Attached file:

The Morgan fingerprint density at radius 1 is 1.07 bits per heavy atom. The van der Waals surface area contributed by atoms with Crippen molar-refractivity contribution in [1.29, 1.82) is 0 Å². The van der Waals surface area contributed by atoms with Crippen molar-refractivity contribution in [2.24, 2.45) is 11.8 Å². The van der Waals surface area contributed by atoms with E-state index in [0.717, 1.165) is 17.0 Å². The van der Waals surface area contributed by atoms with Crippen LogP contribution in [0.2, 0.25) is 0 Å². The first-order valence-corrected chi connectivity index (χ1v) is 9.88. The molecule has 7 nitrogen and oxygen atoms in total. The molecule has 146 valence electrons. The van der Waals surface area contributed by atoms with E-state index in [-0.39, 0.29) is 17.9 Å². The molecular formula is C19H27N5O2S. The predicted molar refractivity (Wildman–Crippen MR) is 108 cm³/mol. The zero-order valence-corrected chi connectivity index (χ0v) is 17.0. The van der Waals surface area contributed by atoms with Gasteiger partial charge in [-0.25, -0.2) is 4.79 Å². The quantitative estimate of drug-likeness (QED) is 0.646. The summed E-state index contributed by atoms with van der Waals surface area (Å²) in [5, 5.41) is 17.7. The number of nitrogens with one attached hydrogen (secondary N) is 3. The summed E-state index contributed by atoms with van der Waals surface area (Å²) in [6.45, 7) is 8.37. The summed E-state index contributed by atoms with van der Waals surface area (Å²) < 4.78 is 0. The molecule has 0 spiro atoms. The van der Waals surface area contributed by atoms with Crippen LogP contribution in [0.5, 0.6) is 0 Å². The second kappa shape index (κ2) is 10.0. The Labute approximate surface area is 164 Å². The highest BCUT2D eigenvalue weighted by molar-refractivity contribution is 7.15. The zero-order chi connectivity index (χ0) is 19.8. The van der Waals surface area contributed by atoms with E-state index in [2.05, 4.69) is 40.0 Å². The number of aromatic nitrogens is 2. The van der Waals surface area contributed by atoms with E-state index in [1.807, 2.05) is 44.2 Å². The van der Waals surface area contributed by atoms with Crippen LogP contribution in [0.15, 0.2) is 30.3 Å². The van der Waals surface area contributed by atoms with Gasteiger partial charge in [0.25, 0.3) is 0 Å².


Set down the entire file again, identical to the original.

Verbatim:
The Morgan fingerprint density at radius 1 is 1.07 bits per heavy atom. The van der Waals surface area contributed by atoms with Crippen molar-refractivity contribution in [1.29, 1.82) is 0 Å². The van der Waals surface area contributed by atoms with Crippen molar-refractivity contribution in [2.24, 2.45) is 11.8 Å². The van der Waals surface area contributed by atoms with E-state index in [0.717, 1.165) is 17.0 Å². The van der Waals surface area contributed by atoms with Crippen LogP contribution in [0.2, 0.25) is 0 Å². The first-order valence-corrected chi connectivity index (χ1v) is 9.88. The molecule has 7 nitrogen and oxygen atoms in total. The molecule has 146 valence electrons. The van der Waals surface area contributed by atoms with E-state index in [-0.39, 0.29) is 17.9 Å². The molecular formula is C19H27N5O2S. The predicted molar refractivity (Wildman–Crippen MR) is 108 cm³/mol. The zero-order valence-corrected chi connectivity index (χ0v) is 17.0. The van der Waals surface area contributed by atoms with Gasteiger partial charge in [-0.25, -0.2) is 4.79 Å². The quantitative estimate of drug-likeness (QED) is 0.646. The summed E-state index contributed by atoms with van der Waals surface area (Å²) in [5, 5.41) is 17.7. The number of nitrogens with one attached hydrogen (secondary N) is 3. The summed E-state index contributed by atoms with van der Waals surface area (Å²) in [6.45, 7) is 8.37. The summed E-state index contributed by atoms with van der Waals surface area (Å²) < 4.78 is 0. The molecule has 0 spiro atoms. The van der Waals surface area contributed by atoms with Crippen LogP contribution in [0.5, 0.6) is 0 Å². The second kappa shape index (κ2) is 10.0. The Labute approximate surface area is 164 Å². The highest BCUT2D eigenvalue weighted by molar-refractivity contribution is 7.15. The zero-order chi connectivity index (χ0) is 19.8. The van der Waals surface area contributed by atoms with E-state index in [2.05, 4.69) is 40.0 Å². The number of aromatic nitrogens is 2. The van der Waals surface area contributed by atoms with E-state index in [1.807, 2.05) is 44.2 Å². The van der Waals surface area contributed by atoms with Crippen LogP contribution in [0.15, 0.2) is 30.3 Å². The van der Waals surface area contributed by atoms with Gasteiger partial charge in [0.25, 0.3) is 0 Å².